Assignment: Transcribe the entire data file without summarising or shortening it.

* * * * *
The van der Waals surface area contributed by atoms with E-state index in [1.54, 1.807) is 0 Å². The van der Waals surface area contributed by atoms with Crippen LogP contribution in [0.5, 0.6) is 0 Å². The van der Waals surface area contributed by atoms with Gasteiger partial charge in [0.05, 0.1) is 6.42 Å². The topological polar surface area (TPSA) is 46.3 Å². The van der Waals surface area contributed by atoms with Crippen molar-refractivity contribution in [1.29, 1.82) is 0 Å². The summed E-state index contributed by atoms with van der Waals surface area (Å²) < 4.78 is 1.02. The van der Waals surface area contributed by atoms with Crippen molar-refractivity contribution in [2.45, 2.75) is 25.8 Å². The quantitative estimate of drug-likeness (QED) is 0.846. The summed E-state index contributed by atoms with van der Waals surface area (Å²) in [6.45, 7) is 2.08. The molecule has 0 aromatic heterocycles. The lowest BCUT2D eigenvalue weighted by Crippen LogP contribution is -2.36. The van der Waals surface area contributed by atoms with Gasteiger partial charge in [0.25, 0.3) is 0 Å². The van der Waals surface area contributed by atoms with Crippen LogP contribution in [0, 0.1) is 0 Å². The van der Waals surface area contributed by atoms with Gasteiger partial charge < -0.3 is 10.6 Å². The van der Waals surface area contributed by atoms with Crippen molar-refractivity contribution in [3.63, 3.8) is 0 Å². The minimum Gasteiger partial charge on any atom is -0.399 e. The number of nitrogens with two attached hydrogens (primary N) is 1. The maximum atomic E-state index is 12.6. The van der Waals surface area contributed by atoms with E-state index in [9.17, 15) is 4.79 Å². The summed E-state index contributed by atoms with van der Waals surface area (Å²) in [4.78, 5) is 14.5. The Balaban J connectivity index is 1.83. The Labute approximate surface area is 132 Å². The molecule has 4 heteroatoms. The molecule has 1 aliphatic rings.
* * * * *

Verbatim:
The van der Waals surface area contributed by atoms with E-state index in [1.54, 1.807) is 0 Å². The van der Waals surface area contributed by atoms with Crippen LogP contribution in [0.5, 0.6) is 0 Å². The van der Waals surface area contributed by atoms with Gasteiger partial charge in [0.05, 0.1) is 6.42 Å². The topological polar surface area (TPSA) is 46.3 Å². The van der Waals surface area contributed by atoms with Crippen molar-refractivity contribution in [1.29, 1.82) is 0 Å². The summed E-state index contributed by atoms with van der Waals surface area (Å²) < 4.78 is 1.02. The van der Waals surface area contributed by atoms with Crippen molar-refractivity contribution in [2.45, 2.75) is 25.8 Å². The quantitative estimate of drug-likeness (QED) is 0.846. The summed E-state index contributed by atoms with van der Waals surface area (Å²) in [6.45, 7) is 2.08. The molecule has 0 aromatic heterocycles. The lowest BCUT2D eigenvalue weighted by Crippen LogP contribution is -2.36. The van der Waals surface area contributed by atoms with Gasteiger partial charge in [0.25, 0.3) is 0 Å². The van der Waals surface area contributed by atoms with Crippen LogP contribution in [0, 0.1) is 0 Å². The van der Waals surface area contributed by atoms with Gasteiger partial charge < -0.3 is 10.6 Å². The van der Waals surface area contributed by atoms with Crippen molar-refractivity contribution in [3.63, 3.8) is 0 Å². The minimum Gasteiger partial charge on any atom is -0.399 e. The number of nitrogens with two attached hydrogens (primary N) is 1. The maximum atomic E-state index is 12.6. The van der Waals surface area contributed by atoms with E-state index in [9.17, 15) is 4.79 Å². The summed E-state index contributed by atoms with van der Waals surface area (Å²) in [4.78, 5) is 14.5. The Balaban J connectivity index is 1.83. The Labute approximate surface area is 132 Å². The molecule has 4 heteroatoms. The molecule has 1 aliphatic rings.